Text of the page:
Other candidates, including Scott Walker, Jeb Bush, John Kasich, Ted Cruz, Martin O'Malley, Jim Webb, Lindsey Graham, and Mike Huckabee, continued to offer their support on social media.

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iStock/Thinkstock(NEW YORK) -- There were mass losses earlier this week? All gains for Wall Street on Thursday.

The Dow Jones Industrial Average up 369.26 to finish the session at 16654.77. Its biggest two-day gain since December 2008.

The Nasdaq also jumped 115.17, ending at 4812.71, while the S&P 500 climbed 47.15 to 1987.66.

Crude oil also rose 10 percent for its biggest one-day gain since October 2008.

Although there's hardly a sign of the plunging stock scare earlier this week, the S&P 500 may be headed toward a "Death Cross" according to Business Insider due to the technical damage. This happens when a stock or index's 50-day moving average "falls below its 200-day moving average and is often seen as a reversal in the prevailing long-term trend for a security," said Business Insider.

The second quarter estimate of the U.S. GDP beat expectations expanding at 3.7 percent when an estimate last month by the U.S. Bureau of Economic Analysis had it at a 2.3 percent pace. The BEA believes the reason is because of an increase in exports.

McDonald's and Tyson have cut ties with a Tennessee poultry farm after a video surfaced showing workers stabbing, clubbing, and crushing chickens. The video was released by animal rights group Mercy for Animals and also reveals "disgusting" living conditions of the factory chickens at T&S Farms.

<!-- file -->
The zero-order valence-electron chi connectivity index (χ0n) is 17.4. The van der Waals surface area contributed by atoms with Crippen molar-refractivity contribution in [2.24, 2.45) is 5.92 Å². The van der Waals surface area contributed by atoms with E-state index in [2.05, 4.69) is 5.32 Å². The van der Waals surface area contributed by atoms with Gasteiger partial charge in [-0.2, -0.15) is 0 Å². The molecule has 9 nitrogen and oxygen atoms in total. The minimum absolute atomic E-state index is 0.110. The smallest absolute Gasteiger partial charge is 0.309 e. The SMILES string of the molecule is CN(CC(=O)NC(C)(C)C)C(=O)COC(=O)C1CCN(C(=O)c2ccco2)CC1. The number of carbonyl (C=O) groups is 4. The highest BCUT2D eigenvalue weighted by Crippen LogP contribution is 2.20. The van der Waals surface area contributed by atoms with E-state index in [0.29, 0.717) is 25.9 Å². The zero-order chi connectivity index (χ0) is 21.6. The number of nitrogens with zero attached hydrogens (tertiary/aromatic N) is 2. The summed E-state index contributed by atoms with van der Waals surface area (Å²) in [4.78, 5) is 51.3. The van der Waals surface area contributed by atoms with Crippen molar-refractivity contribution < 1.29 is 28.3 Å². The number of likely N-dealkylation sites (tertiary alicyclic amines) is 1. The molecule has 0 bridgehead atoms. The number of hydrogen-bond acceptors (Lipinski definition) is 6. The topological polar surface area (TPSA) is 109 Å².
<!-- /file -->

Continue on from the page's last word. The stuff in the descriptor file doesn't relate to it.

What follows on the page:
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Ray Mickshaw/FOX(LOS ANGELES) -- Believe it or not, Baywatch star Pamela Anderson has two teenage sons.

Brandon, 19, and Dylan, 17, her children with ex-husband Tommy Lee, were too young when the show was a hit in the '90s, so they were caught off guard one year when they started going to surf camp and found out about their famous heartthrob of a mom.

"They came up to me and they said, ‘Mom, are you Pamela Anderson?’ And I said ‘Yeah,'" she told People magazine of their first day at camp years back. "They were like, ‘What is that?’ And ’Why are people saying these things? Are you Pamela Anderson for real?'"

It was such a surprise to the boys because they knew their father was a rock star, but they thought Anderson was just a soccer mom. "I built my whole life around them -- like their soccer games were in my contracts," she added.

Anderson was married to Lee from 1995 to 1998 and to singer Kid Rock from 2006 to 2007. She recently remarried her ex Rick Salomon last year, but got divorced months later.

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Bob Levey/Getty Images(HOUSTON) -- Texans back-up quarterback Ryan Mallett missed practice on Thursday.

Earlier Thursday, the Houston Chronicle reported Mallett had overslept through Thursday's practice, but according to ESPN, later, Texans Coach Bill O'Brien said the absence was because of a "personal issue."